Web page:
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C > COMART > Communicator   


Comart was the computer system group that took over the Byte Shop/Computerland chain when it had financial difficulties in the late 70s. They were a large company distributing North Star systems, and similar equipments. The Communicator was their first effort in distributing a British-made system.

The Communicator is a S-100 bus system based around a main chassis with a 10-slot-mother-board. The system had 64 KB of RAM and came with three variations of dual floppy disk drives.

Several S-100 boards were available. They offered Viewdata/Prestel capabilities, or 18.7 MB hard disk, with 13.4 MB cartridge backup.

The system ran CP/M operating system. A smaller system called the Educator, with networking facilities, was also available.

Chris Coggins adds:
The Communicator was upgraded over several years until the Communicator was given multi-user capability by running MP/M80 but finished off running Intel 386 processors with 512 KB RAM running CCP/M86. Hard disk had grown to 40MB Rodime drive.

David Broad sold Comart to Kode International and 2 years later it lefts it's Cambridgeshire factory and moved to Swindon. The Company went downhill, dropped the S-100 bus to use standard PC architecture but eventually closed.

Please consider donating your old computer / videogame system to or one of our partners from anywhere in the world (Europe, America, Asia, etc.).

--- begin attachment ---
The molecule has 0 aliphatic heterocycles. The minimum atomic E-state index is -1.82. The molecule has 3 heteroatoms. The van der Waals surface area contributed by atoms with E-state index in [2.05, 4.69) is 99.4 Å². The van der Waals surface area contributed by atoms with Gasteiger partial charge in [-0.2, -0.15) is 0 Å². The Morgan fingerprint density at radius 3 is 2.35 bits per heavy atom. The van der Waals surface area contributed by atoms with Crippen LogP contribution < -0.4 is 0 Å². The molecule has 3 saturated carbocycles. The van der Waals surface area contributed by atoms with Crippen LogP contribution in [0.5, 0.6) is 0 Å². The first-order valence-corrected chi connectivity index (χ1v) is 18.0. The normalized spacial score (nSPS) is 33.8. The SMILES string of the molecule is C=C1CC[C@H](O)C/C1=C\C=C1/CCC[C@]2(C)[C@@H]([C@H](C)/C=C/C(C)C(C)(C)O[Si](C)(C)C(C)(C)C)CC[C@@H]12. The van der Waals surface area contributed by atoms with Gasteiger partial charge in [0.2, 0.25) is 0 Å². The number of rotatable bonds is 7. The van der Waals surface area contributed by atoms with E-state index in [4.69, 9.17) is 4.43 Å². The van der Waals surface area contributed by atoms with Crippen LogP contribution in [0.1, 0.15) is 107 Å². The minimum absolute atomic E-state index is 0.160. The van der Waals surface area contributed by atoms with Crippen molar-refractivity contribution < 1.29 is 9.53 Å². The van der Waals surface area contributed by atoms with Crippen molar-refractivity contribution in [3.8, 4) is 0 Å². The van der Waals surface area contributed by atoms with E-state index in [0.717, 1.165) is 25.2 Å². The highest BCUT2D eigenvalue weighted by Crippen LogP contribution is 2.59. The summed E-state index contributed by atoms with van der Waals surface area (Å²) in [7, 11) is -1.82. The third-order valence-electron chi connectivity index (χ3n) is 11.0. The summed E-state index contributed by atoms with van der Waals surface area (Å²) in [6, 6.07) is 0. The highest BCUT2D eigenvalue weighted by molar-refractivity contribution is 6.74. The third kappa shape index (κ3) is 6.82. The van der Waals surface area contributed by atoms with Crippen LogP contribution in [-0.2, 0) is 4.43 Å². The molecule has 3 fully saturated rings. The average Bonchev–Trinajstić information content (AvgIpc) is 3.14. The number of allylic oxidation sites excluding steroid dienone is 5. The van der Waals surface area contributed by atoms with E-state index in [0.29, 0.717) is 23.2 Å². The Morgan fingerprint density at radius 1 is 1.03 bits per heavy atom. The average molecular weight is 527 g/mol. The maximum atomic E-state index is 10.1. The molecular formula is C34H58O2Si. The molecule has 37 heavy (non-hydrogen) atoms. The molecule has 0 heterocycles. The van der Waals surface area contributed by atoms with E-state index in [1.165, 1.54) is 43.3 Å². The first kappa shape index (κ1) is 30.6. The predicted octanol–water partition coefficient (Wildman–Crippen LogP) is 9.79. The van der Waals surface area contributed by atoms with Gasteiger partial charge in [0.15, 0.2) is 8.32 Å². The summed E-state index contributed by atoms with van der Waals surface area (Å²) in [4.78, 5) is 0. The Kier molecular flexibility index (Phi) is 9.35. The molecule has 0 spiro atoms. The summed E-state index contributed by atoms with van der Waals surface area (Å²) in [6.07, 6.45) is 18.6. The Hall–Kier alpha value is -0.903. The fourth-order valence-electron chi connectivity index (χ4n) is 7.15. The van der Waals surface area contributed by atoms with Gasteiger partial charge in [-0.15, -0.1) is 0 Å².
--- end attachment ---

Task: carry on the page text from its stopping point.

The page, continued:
I worked in the Byte Shop London from 1980-1984. When I went back to Australia I started my own company and called it Co-Mart Software Pty Ltd$ I still have my Comart key ring! I''m working in London again for a company called Go1 and will be here until 3rd November. Would love to catch up with other people who worked for Comart. You can find me on LinkedIn or send a message via my website.

Saturday 15th October 2022
Julia Ponder (Australia)

Anyone else here who may remember me from the Byteshop/Bytesoft/Comart/Kode days is welcome to contact me an that address

Thursday 15th September 2022
David Lawrence Biggins (United Kingdom)

I was initially working for the Nottingham Byte Shop just before Comart bought the chain. I then ran ByteSoft as a Comart subsidiary then worked directly for Comart, initially as Tech Support Manager, then later Marketing Manager - a post I also held at Kode, when they bought the Comart Group. I have some Comart kit including a couple of spare boards, and if I get time, I plan to rebuild a CP1520 that I have. I may still have a few boot disks and other bits around. Stacey, I''m sorry to hear about Ian - we didn''t always see eye to eye, but he was OK. I have a number of photos from the Comart/Kode era and there are at least a few of him if you''d like copies. You can reach me as

Thursday 15th September 2022
David Biggins (United Kingdom)


NAME  Communicator
TYPE  Professional Computer
ORIGIN  United Kingdom
YEAR  1979
KEYBOARD  Serial video terminal
CPU  Z80-A
SPEED  Unknown
RAM  64 KB
TEXT MODES  Depends on the video terminal used
I/O PORTS  2 x Serial RS-232
BUILT IN MEDIA  2 x 5.25'' floppy disc drives - 190 KB, 390 KB or 790 KB each
POWER SUPPLY  Built-in power supply unit
PERIPHERALS  S-100 boards
PRICE  $3500

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